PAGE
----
(Bloomberg) -- U.S. regulators have never allowed a company to go public if it planned to ban shareholders from seeking financial damages through class-action lawsuits. The Securities and Exchange Commission has always maintained that private litigation and enforcement of securities laws must work hand-in-hand to protect investors against fraud. Now, the SEC may be warming up to the idea of forced arbitration, say people familiar with the matter, upending decades of legal precedent and setting up a possible clash with investor advocates.
1. What is forced arbitration?
As the name suggests, it requires shareholders to work out grievances individually through a formalized conciliation process rather than by banding together under a class-action lawsuit in federal court. Such lawsuits can be costly to publicly traded companies, not to mention embarrassing. Arbitration is usually confidential, meaning existing shareholders and potential investors might not know about a case or how it ended.
2. What’s good about forced arbitration?
Business groups say it’s a faster, more economical way of resolving shareholder complaints. They say other stockholders end up paying the price for class-action suits, which really only benefit the plaintiffs’ lawyers who file them. Companies say it’s costly to defend themselves against class actions, some of which are frivolous.
3. What’s wrong with forced arbitration?
It removes the threat of a class action, which can act as a deterrent against companies’ putting out, for example, misleading or inaccurate financial statements. It would also reduce the chances of shareholders winning large financial damages, which are also seen as a deterrent. What’s more, the SEC’s own investor advocate has said the cost of bringing claims individually could create a “collective action problem” where stockholders decide not to move forward or have trouble finding attorneys because of the relatively small amount of money they can claim. He also expressed concern in a February speech over the difficulty plaintiffs can have in trying to appeal an arbitration decision. A majority of the money returned in corporate-fraud cases in 2016 was recovered through private lawsuits, not SEC action, according to Democratic SEC Commissioner Robert Jackson Jr., who opposes forced arbitration.
4. Why would the SEC make this change?
Chairman Jay Clayton, an appointee of President Donald Trump, has said one of his top priorities is turning around the two-decade-long decline in initial public offerings and the overall drop in the number of U.S. public companies. Mandatory-arbitration supporters say the possibility of class-action lawsuits are a big reason that many companies stay private.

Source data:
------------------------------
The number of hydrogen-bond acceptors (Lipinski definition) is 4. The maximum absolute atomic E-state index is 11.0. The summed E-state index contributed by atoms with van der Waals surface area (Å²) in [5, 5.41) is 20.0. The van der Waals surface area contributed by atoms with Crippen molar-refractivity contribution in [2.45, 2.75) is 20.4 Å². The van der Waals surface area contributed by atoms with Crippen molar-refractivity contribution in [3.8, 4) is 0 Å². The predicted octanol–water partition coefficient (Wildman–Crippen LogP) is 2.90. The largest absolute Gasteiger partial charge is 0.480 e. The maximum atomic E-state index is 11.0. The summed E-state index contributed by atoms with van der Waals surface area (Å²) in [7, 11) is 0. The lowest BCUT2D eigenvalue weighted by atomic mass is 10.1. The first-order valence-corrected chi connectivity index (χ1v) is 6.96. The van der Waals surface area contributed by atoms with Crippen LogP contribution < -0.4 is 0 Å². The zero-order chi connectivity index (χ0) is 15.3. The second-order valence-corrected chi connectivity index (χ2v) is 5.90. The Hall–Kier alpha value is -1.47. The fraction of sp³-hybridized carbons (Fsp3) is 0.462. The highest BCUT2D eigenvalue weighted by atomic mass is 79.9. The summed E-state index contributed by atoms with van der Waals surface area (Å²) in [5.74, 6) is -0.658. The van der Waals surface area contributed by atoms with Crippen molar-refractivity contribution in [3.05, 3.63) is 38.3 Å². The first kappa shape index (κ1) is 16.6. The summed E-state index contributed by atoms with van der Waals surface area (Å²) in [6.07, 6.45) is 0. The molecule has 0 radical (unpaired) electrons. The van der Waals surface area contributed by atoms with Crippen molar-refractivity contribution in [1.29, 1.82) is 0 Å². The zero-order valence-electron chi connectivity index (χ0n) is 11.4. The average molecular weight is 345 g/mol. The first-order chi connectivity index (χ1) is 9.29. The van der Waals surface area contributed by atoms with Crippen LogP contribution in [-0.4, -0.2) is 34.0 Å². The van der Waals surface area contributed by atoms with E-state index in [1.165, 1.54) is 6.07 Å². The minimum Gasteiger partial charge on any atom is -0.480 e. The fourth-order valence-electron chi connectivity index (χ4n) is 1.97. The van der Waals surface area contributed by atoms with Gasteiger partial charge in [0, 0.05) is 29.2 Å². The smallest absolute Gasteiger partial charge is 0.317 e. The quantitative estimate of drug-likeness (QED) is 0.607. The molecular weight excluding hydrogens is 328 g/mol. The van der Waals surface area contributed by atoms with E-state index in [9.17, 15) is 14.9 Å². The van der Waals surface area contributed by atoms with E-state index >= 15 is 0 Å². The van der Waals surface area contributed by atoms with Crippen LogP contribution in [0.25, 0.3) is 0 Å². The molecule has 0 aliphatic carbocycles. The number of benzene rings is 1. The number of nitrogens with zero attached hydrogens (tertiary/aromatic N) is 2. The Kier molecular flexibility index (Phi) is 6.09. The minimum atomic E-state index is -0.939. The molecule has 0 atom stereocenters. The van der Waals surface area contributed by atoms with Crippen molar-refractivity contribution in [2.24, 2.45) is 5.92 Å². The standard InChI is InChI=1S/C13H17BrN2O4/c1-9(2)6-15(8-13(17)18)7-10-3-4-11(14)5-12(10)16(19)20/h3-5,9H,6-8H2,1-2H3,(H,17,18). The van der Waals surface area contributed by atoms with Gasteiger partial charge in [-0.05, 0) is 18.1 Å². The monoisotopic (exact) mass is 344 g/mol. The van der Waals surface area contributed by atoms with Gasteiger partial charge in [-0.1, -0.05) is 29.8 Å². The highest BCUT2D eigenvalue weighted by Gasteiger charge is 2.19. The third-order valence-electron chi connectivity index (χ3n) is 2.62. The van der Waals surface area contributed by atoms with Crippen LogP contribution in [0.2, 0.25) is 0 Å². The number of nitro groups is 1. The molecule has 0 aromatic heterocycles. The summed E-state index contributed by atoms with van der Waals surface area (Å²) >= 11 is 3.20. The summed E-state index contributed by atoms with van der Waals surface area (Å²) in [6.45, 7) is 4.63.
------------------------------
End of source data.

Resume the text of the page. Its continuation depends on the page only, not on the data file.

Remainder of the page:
5. What has the SEC chairman said?
Not much. Bloomberg News reported in January that SEC officials had privately signaled it is open to reconsidering its ban on mandatory arbitration clauses. Since then, Clayton has sought to tamp down speculation. He has said he’s “not anxious” to reconsider the ban and called the prospect of arbitration clauses in IPOs a “very complex question.” He has also told lawmakers that if the issue came before the agency -- a company wishing to go public could, for example, file a test case with the SEC in its registration statement -- it would provoke "a great deal of debate.” It also would likely require a vote by the five-member commission made up of Clayton, two Republican commissioners and two Democrats.
6. What do people outside the SEC say?
It depends whom you ask. In October, Treasury Secretary Steven Mnuchin co-authored a report recommending that the SEC weigh a change to its policy because it may “reduce costs of securities litigation for issuers in a way that protects investors’ rights and interests.” On the other hand, U.S. Senator Elizabeth Warren told Clayton in a February hearing that she couldn’t “think of anything that would do more harm to investors.”
7. Has the SEC ever dealt with this?
The commission last considered the issue in 2012 when private-equity giant Carlyle Group LP tried to include a forced arbitration clause in its IPO documents. Pushback came from some lawmakers, such as Democratic Senators Robert Menendez of New Jersey and Richard Blumenthal, and shareholder rights’ advocates, such as the Council of Institutional Investors. Ultimately, the SEC told the firm it wouldn’t sign off if the clause was included. Carlyle ultimately dropped it and raised $671 million that May.
The Reference Shelf
- The SEC’s investor advocate explains why he opposes mandatory arbitration.
- An explanation by one group, Better Markets, which favors tougher regulation of Wall Street, of why it thinks mandatory arbitration is unfair.
- This law professor writes that mandatory arbitration for shareholders "is an idea whose time has come."
- The Consumer Financial Protection Bureaulost its fight to ban mandatory arbitration in financial services.
- Bloomberg QuickTake explainers on the now-recalled CFPB rule barring mandatory arbitration by financial companies and on the drop in the number of companies going public.
- A news story on Carlyle Group’s ill-fated attempt to go public with bylaws banning class-action suits by shareholders.
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